Next, we prove the sufficiency in Theorem 1.2, i.e., for every graph satisfying Items a to d we find a proper boxed Plattenbau with touching graph .
Fix a graph with six outer vertices and edge orientation fulfilling Items a to d. For each vertex denote by the spherical quadrangulation induced by given in Item c. By Item c, the outneighbors of vertex induce a cycle in , which we call the equator of . The equator splits the spherical quadrangulation into two hemispheres, each being a plane embedded quadrangulation with outer face with the property that each vertex of is contained in exactly one hemisphere. The vertices of are the outer vertices of either hemisphere. Note that one hemisphere (or even both) may be trivial, namely when the equator bounds a face of .
We proceed with a number of claims.
Claim 2
In each hemisphere, each inner vertex has exactly two outgoing edges and no outer vertex has an outgoing inner edge.
Proof of Claim. Let be any inner vertex of a hemisphere of . We shall first show that has at least two outneighbors in that hemisphere. We have , i.e., is a neighbor of but not an outneighbor. Hence, the edge is directed from to and lies on the equator of . As such, has two neighbors on , i.e., . It follows that are outneighbors of , since , and , since . In other words, has at least two outneighbors in and, by planarity of , these are in the same hemisphere as , as desired.
Finally, each hemisphere of is a plane quadrangulation with outer cycle , and as such has exactly inner edges for inner vertices. As each inner vertex has at least two outgoing edges, the edge count gives that each inner vertex has exactly two outgoing edges. Moreover, each inner edge is outgoing at some inner vertex, i.e., no outer vertex of the hemisphere has an outgoing inner edge.
Each equator edge of induces together with a triangle in , and we call these four triangles the equator triangles of .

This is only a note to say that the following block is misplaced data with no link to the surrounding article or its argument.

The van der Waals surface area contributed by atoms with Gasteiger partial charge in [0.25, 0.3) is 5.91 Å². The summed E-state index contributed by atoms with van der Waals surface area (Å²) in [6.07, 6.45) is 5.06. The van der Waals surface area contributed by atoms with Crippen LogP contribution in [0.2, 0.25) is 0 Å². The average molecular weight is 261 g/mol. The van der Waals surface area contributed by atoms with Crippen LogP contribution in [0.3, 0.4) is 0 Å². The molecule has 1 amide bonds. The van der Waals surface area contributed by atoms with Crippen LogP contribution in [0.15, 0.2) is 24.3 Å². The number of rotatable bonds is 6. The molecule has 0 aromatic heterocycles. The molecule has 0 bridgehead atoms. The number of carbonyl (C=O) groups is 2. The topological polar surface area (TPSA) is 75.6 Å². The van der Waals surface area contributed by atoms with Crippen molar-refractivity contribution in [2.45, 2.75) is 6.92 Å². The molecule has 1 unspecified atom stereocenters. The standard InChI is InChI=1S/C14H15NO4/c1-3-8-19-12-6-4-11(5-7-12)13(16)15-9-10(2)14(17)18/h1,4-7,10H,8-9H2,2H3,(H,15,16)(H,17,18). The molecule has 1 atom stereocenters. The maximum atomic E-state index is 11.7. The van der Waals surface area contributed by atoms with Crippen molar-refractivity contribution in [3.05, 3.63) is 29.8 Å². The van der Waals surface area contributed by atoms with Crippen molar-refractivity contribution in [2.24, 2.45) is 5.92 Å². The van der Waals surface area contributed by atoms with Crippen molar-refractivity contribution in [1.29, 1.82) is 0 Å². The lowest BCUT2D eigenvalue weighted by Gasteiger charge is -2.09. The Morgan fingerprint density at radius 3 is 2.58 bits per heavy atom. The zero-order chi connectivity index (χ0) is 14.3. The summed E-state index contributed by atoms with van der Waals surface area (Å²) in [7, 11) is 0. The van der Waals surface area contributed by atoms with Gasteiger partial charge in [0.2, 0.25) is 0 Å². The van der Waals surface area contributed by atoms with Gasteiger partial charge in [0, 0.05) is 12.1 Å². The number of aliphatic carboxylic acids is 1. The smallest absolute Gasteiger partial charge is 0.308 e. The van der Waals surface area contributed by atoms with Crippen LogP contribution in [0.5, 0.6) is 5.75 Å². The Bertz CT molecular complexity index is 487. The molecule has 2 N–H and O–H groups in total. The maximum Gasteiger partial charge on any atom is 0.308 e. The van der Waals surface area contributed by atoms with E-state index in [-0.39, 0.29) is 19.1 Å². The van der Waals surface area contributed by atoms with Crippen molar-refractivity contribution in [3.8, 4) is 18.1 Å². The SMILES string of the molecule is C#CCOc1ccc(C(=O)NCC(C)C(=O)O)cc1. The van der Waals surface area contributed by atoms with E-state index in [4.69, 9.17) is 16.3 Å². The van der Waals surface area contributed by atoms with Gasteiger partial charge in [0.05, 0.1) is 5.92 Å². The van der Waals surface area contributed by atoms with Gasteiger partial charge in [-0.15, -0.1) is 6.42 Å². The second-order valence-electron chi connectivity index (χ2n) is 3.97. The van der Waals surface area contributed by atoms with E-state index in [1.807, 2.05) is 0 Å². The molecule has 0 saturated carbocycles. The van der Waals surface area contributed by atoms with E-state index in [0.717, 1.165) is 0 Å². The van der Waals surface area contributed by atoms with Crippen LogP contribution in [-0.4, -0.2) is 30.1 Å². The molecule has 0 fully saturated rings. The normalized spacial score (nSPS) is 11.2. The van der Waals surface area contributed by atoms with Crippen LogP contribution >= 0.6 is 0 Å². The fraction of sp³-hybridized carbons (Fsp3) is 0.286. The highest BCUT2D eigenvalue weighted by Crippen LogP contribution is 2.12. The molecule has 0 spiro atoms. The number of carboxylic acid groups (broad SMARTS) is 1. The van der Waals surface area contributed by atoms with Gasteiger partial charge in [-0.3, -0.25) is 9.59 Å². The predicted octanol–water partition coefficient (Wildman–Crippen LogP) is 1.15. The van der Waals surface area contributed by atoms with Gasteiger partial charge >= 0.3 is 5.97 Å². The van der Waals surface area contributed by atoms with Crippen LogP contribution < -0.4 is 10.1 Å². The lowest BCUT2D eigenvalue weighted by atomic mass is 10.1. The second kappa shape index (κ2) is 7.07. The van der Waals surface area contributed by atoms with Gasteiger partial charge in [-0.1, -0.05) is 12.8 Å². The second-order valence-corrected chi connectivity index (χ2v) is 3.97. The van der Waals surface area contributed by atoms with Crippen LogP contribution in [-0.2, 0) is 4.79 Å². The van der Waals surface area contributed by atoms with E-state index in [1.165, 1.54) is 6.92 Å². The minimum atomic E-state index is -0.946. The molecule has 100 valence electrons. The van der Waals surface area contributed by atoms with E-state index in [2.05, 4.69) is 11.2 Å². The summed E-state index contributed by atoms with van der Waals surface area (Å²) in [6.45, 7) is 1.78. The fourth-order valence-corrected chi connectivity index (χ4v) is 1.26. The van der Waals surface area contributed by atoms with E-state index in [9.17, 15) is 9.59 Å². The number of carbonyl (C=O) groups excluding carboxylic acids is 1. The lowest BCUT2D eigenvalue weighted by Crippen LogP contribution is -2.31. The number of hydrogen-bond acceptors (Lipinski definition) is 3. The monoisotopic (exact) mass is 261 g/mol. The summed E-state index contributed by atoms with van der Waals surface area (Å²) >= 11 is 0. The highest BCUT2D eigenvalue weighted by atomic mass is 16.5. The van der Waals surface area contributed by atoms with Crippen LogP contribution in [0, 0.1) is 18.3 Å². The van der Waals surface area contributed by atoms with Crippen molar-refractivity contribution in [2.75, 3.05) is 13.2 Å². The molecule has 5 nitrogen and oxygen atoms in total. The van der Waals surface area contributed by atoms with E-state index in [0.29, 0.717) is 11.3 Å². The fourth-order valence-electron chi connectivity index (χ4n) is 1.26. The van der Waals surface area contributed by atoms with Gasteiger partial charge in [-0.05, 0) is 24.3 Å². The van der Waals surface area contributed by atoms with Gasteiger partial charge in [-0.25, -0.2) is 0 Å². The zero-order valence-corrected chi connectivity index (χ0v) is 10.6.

Claim 3
Every triangle in is an equator triangle.
Proof of Claim. Let be a triangle in with vertices . First, we shall show that is not oriented as a directed cycle, i.e., has a vertex of outdegree two in . Without loss of generality let be directed from to . If is directed from to , we are done. So assume that is directed from to . Then is an inner vertex of a hemisphere of . Moreover has an outgoing edge to , and Claim 2 implies that is an inner vertex of the same hemisphere of . In particular, is directed from to and has outdegree two in , as desired.
Now let be the vertex in with outdegree two and be its outneighbors in . Then and lie on the equator of and are connected by an edge in . Thus is an equator triangle.
Clearly, a vertex forms a triangle with two vertices and if and only if is an edge and is a common neighbor of and . Equivalently, is adjacent to in , which in turn is equivalent to being adjacent to in . Hence, the set of all common neighbors (and thus also the set of all triangles sharing edge ) is endowed with the clockwise cyclic ordering around in , as well as with the clockwise cyclic ordering around in . By Item d, these two cyclic orderings are reversals of each other.
Let us define for a triangle in with vertices the two sides of as the two cyclic permutations of , which we denote by and . So triangle has the two sides and . We define a binary relation on the set of all sides of triangles in as follows.
(1) 
Note that by d comes immediately before in the clockwise ordering around if and only if comes immediately before in the clockwise ordering around . Thus also implies , i.e., is a symmetric relation and as such encodes an undirected graph on the sides of triangles.
Claim 4
Each connected component of is a cube. The corresponding subgraph in is an octahedron.
Proof of Claim. Consider any fixed vertex of . Then is an edge of contained in . As is a quadrangulation, vertex has degree at least two in . Hence, there exists a unique vertex in such that according to Eq. 1. Moreover, and are both neighbors of in and hence nonadjacent in , i.e., . Symmetrically, we find with and